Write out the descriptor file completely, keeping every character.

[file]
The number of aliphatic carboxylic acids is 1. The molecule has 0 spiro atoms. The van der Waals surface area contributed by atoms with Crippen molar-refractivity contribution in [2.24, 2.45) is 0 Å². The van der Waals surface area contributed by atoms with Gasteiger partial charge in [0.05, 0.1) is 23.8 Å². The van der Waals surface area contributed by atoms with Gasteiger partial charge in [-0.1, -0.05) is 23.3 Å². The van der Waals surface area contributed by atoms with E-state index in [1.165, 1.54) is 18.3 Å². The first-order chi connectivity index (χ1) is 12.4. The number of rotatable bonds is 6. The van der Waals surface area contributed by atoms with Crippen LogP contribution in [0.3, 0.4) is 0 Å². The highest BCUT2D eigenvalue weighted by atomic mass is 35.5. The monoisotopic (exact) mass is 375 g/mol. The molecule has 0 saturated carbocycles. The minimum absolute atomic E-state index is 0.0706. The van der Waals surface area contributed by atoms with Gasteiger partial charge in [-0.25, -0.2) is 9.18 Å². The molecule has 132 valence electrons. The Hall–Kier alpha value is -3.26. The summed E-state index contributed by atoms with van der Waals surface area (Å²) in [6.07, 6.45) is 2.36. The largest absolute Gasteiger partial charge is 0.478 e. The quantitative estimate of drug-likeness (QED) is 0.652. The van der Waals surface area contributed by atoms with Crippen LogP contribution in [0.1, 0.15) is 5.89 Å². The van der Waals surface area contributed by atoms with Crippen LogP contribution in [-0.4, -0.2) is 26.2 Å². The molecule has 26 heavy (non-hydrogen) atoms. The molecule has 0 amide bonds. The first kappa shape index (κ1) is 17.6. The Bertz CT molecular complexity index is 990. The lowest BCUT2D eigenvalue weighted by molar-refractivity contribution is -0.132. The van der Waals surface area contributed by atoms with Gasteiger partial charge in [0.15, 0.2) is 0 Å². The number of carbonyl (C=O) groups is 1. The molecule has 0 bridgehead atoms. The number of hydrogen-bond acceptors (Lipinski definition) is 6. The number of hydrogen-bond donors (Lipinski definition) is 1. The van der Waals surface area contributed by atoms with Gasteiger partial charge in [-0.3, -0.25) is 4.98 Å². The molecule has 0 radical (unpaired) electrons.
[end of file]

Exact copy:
The number of aliphatic carboxylic acids is 1. The molecule has 0 spiro atoms. The van der Waals surface area contributed by atoms with Crippen molar-refractivity contribution in [2.24, 2.45) is 0 Å². The van der Waals surface area contributed by atoms with Gasteiger partial charge in [0.05, 0.1) is 23.8 Å². The van der Waals surface area contributed by atoms with Gasteiger partial charge in [-0.1, -0.05) is 23.3 Å². The van der Waals surface area contributed by atoms with E-state index in [1.165, 1.54) is 18.3 Å². The first-order chi connectivity index (χ1) is 12.4. The number of rotatable bonds is 6. The van der Waals surface area contributed by atoms with Crippen LogP contribution in [0.3, 0.4) is 0 Å². The highest BCUT2D eigenvalue weighted by atomic mass is 35.5. The monoisotopic (exact) mass is 375 g/mol. The molecule has 0 saturated carbocycles. The minimum absolute atomic E-state index is 0.0706. The van der Waals surface area contributed by atoms with Gasteiger partial charge in [-0.25, -0.2) is 9.18 Å². The molecule has 132 valence electrons. The Hall–Kier alpha value is -3.26. The summed E-state index contributed by atoms with van der Waals surface area (Å²) in [6.07, 6.45) is 2.36. The largest absolute Gasteiger partial charge is 0.478 e. The quantitative estimate of drug-likeness (QED) is 0.652. The van der Waals surface area contributed by atoms with Crippen LogP contribution in [0.1, 0.15) is 5.89 Å². The van der Waals surface area contributed by atoms with Crippen LogP contribution in [-0.4, -0.2) is 26.2 Å². The molecule has 26 heavy (non-hydrogen) atoms. The molecule has 0 amide bonds. The first kappa shape index (κ1) is 17.6. The Bertz CT molecular complexity index is 990. The lowest BCUT2D eigenvalue weighted by molar-refractivity contribution is -0.132. The van der Waals surface area contributed by atoms with Gasteiger partial charge in [0.15, 0.2) is 0 Å². The number of carbonyl (C=O) groups is 1. The molecule has 0 bridgehead atoms. The number of hydrogen-bond acceptors (Lipinski definition) is 6. The number of hydrogen-bond donors (Lipinski definition) is 1. The van der Waals surface area contributed by atoms with Gasteiger partial charge in [-0.3, -0.25) is 4.98 Å². The molecule has 0 radical (unpaired) electrons.